NCSU Institutional Repository >
NC State Theses and Dissertations >
Please use this identifier to cite or link to this item:
|Title: ||Influence of Mosquito Larvae on Bacterial Species Diversity and Abundance, and on the Oviposition Response of Gravid Aedes aegypti (Diptera: Culicidae)|
|Authors: ||Evans, Brian Patrick|
|Advisors: ||Michael Hyman, Committee Member|
R. Michael Roe, Committee Member
Charles S. Apperson, Committee Chair
Coby Schal, Committee Member
|Issue Date: ||8-Aug-2007|
|Abstract: ||The primary objectives of our study were to determine whether larval Aedes aegypti alter the bacterial community landscape of laboratory microcosms containing white oak (Quercus alba) leaf infusion (OLI) and to evaluate the degree to which a larval-altered bacterial community influences the olfactory⁄oviposition response of gravid Ae. aegypti. We found that the feeding activity of Aedes aegypti larvae influenced the production dynamics of bacterial food sources. Abundance (cells⁄ml of infusion) of total bacteria (culturable and unculturable species) declined from 8 to 28 d after addition of larvae while abundances of culturable bacteria were largely unaffected by the presence of larvae over a 32-d period. On average, abundance of culturable bacteria accounted for only 2.5% of the abundance of total bacteria in oak leaf microcosms, which suggests that larvae primarily fed on unculturable bacteria. Bacterial community structure for microcosms with and without larvae was profiled with denaturing gradient gel electrophoresis (DGGE) using PCR-amplified 16S ribosomal DNA fragments from extracted total genomic DNA. Analysis of matrix distance coefficients between DGGE profiles using non-metric multi-dimensional scaling demonstrated a larval effect on the bacterial community structure beginning on days 12 or 16 to the end of the experiment (day 32). Additionally, we discovered that over consecutive days, particularly prominent DGGE bands (= bacterial operational taxonomic units) which had appeared in profiles of larval microcosms, were either absent or found at proportionately lower intensities in corresponding profiles from microcosms in which larvae had been absent and vice versa. Such findings provide evidence that mosquito larvae alter the bacterial community structure in laboratory microcosms.
To determine whether alteration of the bacterial community structure in OLI by mosquito larvae influenced the olfactory/oviposition response of gravid mosquitoes, we used a binary bioassay to evaluate the attractant/repellent and stimulant⁄deterrent properties of OLI which contained larvae. Each experimental replicate produced a different olfactory⁄oviposition response pattern over the 32 d of the experiment, indicating that larval alteration of the bacterial community structure had no consistent effect on the olfactory/oviposition response of gravid adults. However, for some experimental replicates, the occurrence of some DGGE gel bands or band patterns was associated with an enhanced oviposition response.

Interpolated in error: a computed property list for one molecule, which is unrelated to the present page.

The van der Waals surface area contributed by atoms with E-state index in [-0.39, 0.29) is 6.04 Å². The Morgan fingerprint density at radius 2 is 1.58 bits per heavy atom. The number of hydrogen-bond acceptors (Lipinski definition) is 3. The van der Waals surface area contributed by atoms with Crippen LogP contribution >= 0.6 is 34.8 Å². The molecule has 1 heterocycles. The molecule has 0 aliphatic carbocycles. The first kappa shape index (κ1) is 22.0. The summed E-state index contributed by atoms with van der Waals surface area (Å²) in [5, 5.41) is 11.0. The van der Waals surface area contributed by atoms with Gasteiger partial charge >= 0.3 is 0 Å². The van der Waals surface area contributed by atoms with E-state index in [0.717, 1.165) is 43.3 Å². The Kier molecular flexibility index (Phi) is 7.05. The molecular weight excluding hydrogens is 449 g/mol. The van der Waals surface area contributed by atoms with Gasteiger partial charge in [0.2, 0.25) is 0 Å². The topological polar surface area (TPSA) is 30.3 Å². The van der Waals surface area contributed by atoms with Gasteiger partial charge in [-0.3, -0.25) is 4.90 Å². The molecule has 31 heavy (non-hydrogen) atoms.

Laboratory experiments were also carried out to investigate the fitness of larval cohorts of Ae. albopictus (Skuse) and Ae. aegypti L. in microcosms containing white oak leaves as a source of detritus. Some microcosms contained whole leaves while leaf particulates were added to other microcosms to simulate the activity of leaf-shredding arthropods in a detritus processing chain. Larval performance variables (larval survival and development time, and adult emergence) in these microcosms were separately evaluated for both mosquito species in factorial experiments involving combinations of larval density (0.5 and 1.0 larvae per mL) and leaf biomass (4.2 and 16.8 g⁄L). Ae. albopictus exhibited superior larval fitness relative to Ae. aegypti at each level of larval density and leaf biomass and for each leaf condition evaluated. Ae. albopictus and Ae. aegypti responded differently to leaf condition, which suggests that processing chain interactions between these species and top-level consumers would vary in nature.|
|Appears in Collections:||Dissertations|
Items in DSpace are protected by copyright, with all rights reserved, unless otherwise indicated.